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Saturday, February 16 , 2019, 2:25 am | Fair 50º


Harris Sherline: The Politics Behind Charity in America

Professor examines giving among liberals and conservatives, secular and religious

Americans are the most charitable people on Earth. This is not just some self-serving assessment. It has been repeatedly demonstrated over time, not only by our response to the many disasters that occur in other parts of the world, but also by the extent of charitable giving by both individual Americans and institutions alike.

Syracuse University professor Arthur Brooks examined charitable giving in America and found, among other things, that conservatives give 30 percent more to charity than liberals do, despite the fact that liberals have higher incomes than conservatives.

In his book Who Really Cares? Brooks compares the charitable donations of religious conservatives, secular liberals, secular conservatives and “religious” liberals, and reached the following conclusions, among others:

» Religious groups, at about 20 percent of the population, gave the most to charity — $2,367 per year, compared with $1,347 for the nation at large.

» Even when compared to purely secular charities, religious conservatives give more than other Americans, which is surprising because liberals tend to support “charities” that give them a direct benefit, such as the ballet classes or elite private schools for their children.

» Brooks also found that conservatives donate more in time, services and even give more blood than other Americans, noting that if liberals and moderates gave as much blood as conservatives do, the blood supply would increase by about 45 percent.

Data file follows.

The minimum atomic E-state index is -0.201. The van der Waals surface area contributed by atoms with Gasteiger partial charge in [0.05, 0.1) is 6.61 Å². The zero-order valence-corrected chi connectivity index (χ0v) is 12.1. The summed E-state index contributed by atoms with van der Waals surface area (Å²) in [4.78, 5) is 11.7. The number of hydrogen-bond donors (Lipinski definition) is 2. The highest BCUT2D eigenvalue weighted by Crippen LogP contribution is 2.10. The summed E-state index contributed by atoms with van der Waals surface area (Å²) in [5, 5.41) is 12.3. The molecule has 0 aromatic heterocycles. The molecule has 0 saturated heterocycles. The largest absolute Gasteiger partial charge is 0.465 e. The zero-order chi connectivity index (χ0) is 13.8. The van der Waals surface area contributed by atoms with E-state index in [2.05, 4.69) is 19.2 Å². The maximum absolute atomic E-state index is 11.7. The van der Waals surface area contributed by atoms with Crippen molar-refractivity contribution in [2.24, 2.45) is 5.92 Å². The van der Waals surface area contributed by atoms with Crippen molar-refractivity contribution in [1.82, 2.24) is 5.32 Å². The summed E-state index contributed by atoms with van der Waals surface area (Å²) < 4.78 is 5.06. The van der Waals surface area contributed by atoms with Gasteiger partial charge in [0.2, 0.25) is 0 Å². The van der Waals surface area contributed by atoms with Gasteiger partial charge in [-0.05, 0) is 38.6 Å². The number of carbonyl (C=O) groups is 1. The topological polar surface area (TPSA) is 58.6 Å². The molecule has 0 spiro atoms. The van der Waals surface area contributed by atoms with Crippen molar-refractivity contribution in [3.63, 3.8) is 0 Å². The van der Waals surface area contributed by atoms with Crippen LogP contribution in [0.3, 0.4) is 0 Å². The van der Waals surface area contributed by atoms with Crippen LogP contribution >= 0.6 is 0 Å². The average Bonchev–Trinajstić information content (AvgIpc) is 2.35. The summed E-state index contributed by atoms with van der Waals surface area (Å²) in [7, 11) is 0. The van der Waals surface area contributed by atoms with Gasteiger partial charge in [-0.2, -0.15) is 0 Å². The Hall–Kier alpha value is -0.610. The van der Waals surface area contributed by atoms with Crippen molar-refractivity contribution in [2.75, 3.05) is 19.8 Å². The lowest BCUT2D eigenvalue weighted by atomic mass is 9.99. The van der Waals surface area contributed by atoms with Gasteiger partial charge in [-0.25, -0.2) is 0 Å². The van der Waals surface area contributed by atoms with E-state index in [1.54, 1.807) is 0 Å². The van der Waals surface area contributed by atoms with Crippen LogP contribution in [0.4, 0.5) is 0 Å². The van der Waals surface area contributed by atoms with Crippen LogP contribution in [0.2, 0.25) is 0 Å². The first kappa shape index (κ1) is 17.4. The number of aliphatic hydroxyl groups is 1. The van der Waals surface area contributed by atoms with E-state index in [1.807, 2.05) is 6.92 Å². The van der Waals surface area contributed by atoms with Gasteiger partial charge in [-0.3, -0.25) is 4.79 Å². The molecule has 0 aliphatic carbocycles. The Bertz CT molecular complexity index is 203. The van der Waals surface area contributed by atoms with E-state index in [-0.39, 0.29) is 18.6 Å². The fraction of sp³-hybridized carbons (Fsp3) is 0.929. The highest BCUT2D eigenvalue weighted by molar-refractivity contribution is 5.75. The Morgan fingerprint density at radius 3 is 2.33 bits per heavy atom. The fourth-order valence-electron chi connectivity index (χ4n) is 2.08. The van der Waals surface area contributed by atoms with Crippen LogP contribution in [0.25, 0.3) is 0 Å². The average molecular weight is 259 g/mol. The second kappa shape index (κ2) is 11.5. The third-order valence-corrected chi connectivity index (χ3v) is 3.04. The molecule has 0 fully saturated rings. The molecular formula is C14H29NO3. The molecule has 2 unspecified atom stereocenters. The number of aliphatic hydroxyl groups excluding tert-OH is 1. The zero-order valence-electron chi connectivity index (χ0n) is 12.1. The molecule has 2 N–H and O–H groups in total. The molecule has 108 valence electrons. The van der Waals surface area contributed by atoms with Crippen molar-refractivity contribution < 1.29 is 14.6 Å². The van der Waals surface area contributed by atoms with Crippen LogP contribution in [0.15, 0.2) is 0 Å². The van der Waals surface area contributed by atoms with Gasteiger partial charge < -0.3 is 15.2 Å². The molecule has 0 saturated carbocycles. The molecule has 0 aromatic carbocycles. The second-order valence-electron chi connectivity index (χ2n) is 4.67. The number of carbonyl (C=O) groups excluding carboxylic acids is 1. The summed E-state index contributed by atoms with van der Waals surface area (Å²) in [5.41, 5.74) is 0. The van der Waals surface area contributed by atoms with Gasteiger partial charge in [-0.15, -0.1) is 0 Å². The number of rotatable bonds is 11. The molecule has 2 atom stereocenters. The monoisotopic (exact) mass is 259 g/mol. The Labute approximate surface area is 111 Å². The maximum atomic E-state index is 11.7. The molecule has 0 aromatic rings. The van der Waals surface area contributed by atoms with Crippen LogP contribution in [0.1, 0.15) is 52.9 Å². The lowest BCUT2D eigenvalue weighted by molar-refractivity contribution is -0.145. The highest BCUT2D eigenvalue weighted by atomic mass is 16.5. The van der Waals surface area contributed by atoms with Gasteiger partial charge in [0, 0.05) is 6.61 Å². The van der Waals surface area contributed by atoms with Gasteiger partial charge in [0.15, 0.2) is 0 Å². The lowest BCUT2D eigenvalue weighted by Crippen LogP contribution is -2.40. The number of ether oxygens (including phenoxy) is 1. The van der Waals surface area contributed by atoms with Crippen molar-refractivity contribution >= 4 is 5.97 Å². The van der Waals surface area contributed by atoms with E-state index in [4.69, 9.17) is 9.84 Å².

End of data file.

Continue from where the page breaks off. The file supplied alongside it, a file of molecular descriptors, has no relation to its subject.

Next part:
» On average, a person who attends religious services and doesn’t believe in the redistribution of income will give away 100 times more to religious charities and 50 times more to secular charities than a person who doesn’t attend religious services and strongly believes in the redistribution of income.

» Secular liberals, the second-largest group with about 10 percent of the population, were the whitest and richest of the four groups. These “bleeding-heart tightwads,” as New York Times columnist Nicholas Kristof calls them, were the second stingiest, just behind secular conservatives, who are mostly young, poor, cranky white guys.

» Despite their wealth and advantages, secular liberals give to charity at a rate that is 9 percent less than the total of all Americans and 19 percent less than religious conservatives. They were also “significantly less likely than the population average to return excess change mistakenly given to them by a cashier.”

» However, secular liberals are 90 percent more likely to give sanctimonious Senate speeches demanding the forced redistribution of income (up from 7 percent last year).

» Needless to say, “religious liberals” made up the smallest group, at just 6.4 percent of the population.